In the midst of an internal war between shareholders, the Spanish group is now considering a move that would subject it to the short-term demands of investors while it faces a major long-term strategic transformation.
November 2011. Apple’s guru Ron Johnson took the reins of JC Penney with the aim of making a radical turn to the longstanding US department store. The project was ambitious and the stock market applauded his appointment, but it wasn’t so patient with his transformation plan. It consisted on leaving the company’s traditional clientele to attract new ones, sacrificing sales along the way. Only half a year after joining JC Penney, Johnson left the group. It took years for the company to recover on the stock market.
Seven years later, El Corte Inglés is now discussing a possible IPO. But as the group continues immersed in a major transformation, one question remains: is it the right time to go public as retail apocalypse threatens to hit Europe?
Like many other department stores, El Corte Inglés is in the middle of the biggest transformation in its history. Besides, the company is holding an internal war that could finish with the exit of the group’s chairman Dimas Gimeno.
El Corte Inglés is in the middle of a transformation process for which going public could be harmful
Amazon’s irruption, its oversized store network (with nearly one hundred centres in Spain) and consumer behaviour changes are forcing the Spanish behemoth to reinvent itself at full speed by testing new retail concepts and technological tools. But the stock market doesn’t stand a trial and error approach.
“Department stores are criticized around the world: it’s a fully inappropriate time to go public”, explained Gerhard Van der Vorst, Gordon Brothers’ managing director in Spain.
“El Corte Inglés doesn’t have a clear vision of the future, it doesn’t earn money and has at least a forty-store surplus”, say sources close to the matter.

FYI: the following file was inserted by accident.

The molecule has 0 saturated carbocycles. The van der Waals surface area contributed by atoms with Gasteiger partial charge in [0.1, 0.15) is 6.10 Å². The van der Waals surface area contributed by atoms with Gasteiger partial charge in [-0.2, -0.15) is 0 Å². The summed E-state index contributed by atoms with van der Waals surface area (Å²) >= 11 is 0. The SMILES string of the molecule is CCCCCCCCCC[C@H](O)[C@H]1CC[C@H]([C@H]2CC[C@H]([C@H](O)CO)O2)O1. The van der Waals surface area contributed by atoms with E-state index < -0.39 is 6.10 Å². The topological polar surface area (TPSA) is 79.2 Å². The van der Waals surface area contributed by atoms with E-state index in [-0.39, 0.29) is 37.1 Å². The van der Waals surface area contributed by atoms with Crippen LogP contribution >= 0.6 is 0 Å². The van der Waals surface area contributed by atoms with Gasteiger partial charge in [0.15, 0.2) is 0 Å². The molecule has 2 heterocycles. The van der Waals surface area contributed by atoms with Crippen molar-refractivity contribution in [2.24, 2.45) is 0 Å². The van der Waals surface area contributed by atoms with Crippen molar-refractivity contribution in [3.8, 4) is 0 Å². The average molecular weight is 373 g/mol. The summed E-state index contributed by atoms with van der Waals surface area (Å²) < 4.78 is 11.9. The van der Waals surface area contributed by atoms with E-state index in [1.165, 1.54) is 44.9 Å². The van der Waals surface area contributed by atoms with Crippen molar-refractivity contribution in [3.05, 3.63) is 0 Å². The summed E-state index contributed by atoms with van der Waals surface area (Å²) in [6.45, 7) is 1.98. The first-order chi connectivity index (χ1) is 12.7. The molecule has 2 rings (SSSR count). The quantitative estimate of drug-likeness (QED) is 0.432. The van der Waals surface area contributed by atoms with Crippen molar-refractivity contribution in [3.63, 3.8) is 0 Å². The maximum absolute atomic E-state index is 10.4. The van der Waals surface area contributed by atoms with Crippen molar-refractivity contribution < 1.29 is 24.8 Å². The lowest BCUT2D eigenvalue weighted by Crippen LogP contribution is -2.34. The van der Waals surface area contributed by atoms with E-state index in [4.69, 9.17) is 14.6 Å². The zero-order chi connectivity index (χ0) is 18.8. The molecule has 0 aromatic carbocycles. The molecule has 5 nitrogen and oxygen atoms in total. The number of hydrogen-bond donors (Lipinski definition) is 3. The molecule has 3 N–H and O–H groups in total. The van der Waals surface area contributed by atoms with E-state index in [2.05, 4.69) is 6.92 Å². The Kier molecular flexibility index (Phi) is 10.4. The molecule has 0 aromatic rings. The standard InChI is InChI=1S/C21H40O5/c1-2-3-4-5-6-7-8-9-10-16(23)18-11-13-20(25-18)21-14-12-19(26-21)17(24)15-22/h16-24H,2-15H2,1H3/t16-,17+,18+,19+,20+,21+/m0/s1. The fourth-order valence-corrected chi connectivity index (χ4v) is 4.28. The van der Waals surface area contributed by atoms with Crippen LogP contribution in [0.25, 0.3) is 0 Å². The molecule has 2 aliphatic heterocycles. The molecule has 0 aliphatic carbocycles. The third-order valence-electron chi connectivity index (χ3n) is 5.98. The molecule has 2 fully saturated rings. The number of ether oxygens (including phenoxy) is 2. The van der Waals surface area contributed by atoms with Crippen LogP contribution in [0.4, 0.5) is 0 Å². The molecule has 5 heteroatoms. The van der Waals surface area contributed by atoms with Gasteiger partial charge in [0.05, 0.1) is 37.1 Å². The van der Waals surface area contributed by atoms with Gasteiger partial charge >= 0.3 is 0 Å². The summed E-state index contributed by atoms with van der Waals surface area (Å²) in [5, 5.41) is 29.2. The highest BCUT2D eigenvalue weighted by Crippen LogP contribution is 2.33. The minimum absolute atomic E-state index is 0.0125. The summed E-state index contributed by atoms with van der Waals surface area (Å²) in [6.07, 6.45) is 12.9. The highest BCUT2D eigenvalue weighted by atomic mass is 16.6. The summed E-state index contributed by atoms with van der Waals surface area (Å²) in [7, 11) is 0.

In the United States, the birthplace of apocalypse retail, many department store chains are listed, but some are willing to change that. Nordstrom has been looking to go private to gain flexibility to test new retail concepts without any pressure from external investors.
The Spanish department store chain is swimming against the tide, as the family behind Nordstrom made recently an offer to take the company private again
Nordstrom’s founding family tried to delist the company, but the committee didn’t approve the measure because it felt the offer made was too low. But if the Nordstroms bid higher, it would have meant raising the group’s debt and facing the company’s reorganisation with less cash.
Cecilia de la Hoz, partner within EY’s transaction advisory services, believes that belonging to a rapidly changing industry isn’t a problem itself, although it’s essential to define a clear path. “The stock market has become accustomed to fashion, which is a sector in full transformation, but when going public it’s important to explain your story well, where you want to go and how you’re going to do it”, de la Hoz explains.
The difficulty of changing at the speed level that the stock market demands and the necessity to have a well-thought plan before going public are two issues that add to the necessary inner cleansing. De la Hoz believes that the first step for a family-owned business to go public is “to put your own house in order”. “The main barrier for a family-run company is that they usually have a very private management style and, suddenly, they put themselves in the spotlight and have to face analysts and press every fiscal quarter”.
Dimas Gimeno already stated last year his intention to “start operating as a listed group” and measures were taken to improve governance practises, such as the creation of a remuneration-, an audit- and an executive committee.
But even though El Corte Inglés estructure imitates that of listed companies, the Spanish group still has a long way to go. “They have to clean up the company, make difficult decisions and choose who they want to be, because if El Corte Inglés aims to follow the same store model as in Paseo de la Castellana or Plaza Cataluña, there’s no room for ninety centres in the country”, sources say.